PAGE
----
Why New York, then? It’s big and it has money. When you look at how can you fund journalism, you need to be able to sell ads and sell subscriptions, and New York is a great incubator. And for us it’s now about taking what we learned and testing it there. If it works in New York, then I don’t think it’s a mystery that we would then do it in California, in Boston, and in other places. And the early results are really good, which is very encouraging.
What’s your favorite D.C.-based show: Homeland, Scandal, House of Cards, Veep, or the West Wing?
I am a House of Cards fan, but to be fair to the others it’s the only one I have watched. I liked season one better than season two, but I think it’s a fun show. I think it gives politicians more credit than they deserve. I wish sometimes that they were that clever—they’re not that clever. What’s interesting about all of these D.C. shows is that as dysfunctional as Washington is, there is a Hollywood obsession and obviously a market obsession because they wouldn’t be producing these things if people weren’t actually watching.
What do you think can be done to overcome the gridlock that’s come to define Congress?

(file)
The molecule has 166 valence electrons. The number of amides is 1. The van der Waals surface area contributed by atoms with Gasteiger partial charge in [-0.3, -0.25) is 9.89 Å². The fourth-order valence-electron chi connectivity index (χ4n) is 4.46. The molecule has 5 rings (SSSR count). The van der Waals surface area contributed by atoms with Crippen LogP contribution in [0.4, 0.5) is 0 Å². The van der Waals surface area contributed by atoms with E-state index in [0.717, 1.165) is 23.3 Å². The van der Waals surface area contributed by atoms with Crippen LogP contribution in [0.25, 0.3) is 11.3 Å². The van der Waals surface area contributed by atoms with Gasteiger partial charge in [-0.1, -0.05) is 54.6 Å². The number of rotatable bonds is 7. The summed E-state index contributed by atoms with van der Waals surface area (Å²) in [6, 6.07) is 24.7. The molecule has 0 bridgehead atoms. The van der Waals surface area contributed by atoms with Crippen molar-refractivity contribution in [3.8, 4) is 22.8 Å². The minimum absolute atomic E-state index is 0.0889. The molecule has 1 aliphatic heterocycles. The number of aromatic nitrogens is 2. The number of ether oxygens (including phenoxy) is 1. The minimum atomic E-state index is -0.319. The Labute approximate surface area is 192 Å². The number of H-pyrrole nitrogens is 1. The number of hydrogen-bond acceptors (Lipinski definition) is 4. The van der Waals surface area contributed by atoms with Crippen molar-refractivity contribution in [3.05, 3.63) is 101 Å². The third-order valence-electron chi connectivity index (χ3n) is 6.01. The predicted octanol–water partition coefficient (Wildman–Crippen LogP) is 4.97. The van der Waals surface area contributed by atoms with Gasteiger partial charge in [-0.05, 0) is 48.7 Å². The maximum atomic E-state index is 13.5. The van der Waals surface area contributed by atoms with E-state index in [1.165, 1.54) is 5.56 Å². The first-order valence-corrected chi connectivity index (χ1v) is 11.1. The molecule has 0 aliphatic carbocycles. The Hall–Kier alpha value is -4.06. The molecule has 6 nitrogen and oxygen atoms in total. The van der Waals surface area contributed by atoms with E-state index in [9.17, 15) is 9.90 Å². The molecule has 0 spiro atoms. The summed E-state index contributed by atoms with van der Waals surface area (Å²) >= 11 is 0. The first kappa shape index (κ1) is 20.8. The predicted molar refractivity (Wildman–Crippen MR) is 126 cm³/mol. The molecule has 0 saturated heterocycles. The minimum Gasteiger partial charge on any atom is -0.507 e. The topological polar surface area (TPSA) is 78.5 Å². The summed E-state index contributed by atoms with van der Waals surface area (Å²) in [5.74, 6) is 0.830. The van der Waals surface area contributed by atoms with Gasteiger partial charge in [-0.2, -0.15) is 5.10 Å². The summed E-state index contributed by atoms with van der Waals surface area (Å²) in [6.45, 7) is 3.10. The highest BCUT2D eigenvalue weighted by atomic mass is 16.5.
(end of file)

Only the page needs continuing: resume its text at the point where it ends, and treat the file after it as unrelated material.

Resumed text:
I don’t think much can be done to fix it in the short-term. I think we’re looking at least until 2022 to get out of this cycle. I don’t think there’s an outside force that can change the dynamics that have been set in force in the House. This is the reality: It is empirically polarized. I would basically agree with the president—he wouldn’t say this publicly—he thinks that it is empirically ungovernable. I think it is impossible to get anything through this House that is of consequence. How do you change that? You either have a massive wave, where one party has such overwhelming control; you have the public change what it wants from Congress; or you have some president come in who is charismatic and committed, and can somehow harness the will of the people to force Congress to act in a different self-interest. And I don’t see any of that happening in the short-term.